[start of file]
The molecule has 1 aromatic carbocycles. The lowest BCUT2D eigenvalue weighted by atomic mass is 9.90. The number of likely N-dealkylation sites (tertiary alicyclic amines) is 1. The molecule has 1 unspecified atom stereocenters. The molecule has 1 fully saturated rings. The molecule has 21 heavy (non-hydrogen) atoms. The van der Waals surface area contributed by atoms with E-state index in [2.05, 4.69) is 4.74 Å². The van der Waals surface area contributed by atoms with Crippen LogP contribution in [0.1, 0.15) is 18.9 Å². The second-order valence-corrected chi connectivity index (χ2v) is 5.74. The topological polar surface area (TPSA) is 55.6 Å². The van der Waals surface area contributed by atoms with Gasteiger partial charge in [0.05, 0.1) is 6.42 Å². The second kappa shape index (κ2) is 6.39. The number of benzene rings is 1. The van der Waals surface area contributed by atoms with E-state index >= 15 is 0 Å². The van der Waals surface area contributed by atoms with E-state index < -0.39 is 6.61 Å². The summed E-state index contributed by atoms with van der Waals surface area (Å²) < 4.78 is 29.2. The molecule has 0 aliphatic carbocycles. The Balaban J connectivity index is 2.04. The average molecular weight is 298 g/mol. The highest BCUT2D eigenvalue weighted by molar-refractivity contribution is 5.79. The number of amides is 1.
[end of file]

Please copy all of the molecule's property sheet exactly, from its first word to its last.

The molecule has 1 aromatic carbocycles. The lowest BCUT2D eigenvalue weighted by atomic mass is 9.90. The number of likely N-dealkylation sites (tertiary alicyclic amines) is 1. The molecule has 1 unspecified atom stereocenters. The molecule has 1 fully saturated rings. The molecule has 21 heavy (non-hydrogen) atoms. The van der Waals surface area contributed by atoms with E-state index in [2.05, 4.69) is 4.74 Å². The van der Waals surface area contributed by atoms with Crippen LogP contribution in [0.1, 0.15) is 18.9 Å². The second-order valence-corrected chi connectivity index (χ2v) is 5.74. The topological polar surface area (TPSA) is 55.6 Å². The van der Waals surface area contributed by atoms with Gasteiger partial charge in [0.05, 0.1) is 6.42 Å². The second kappa shape index (κ2) is 6.39. The number of benzene rings is 1. The van der Waals surface area contributed by atoms with E-state index >= 15 is 0 Å². The van der Waals surface area contributed by atoms with E-state index < -0.39 is 6.61 Å². The summed E-state index contributed by atoms with van der Waals surface area (Å²) < 4.78 is 29.2. The molecule has 0 aliphatic carbocycles. The Balaban J connectivity index is 2.04. The average molecular weight is 298 g/mol. The highest BCUT2D eigenvalue weighted by molar-refractivity contribution is 5.79. The number of amides is 1.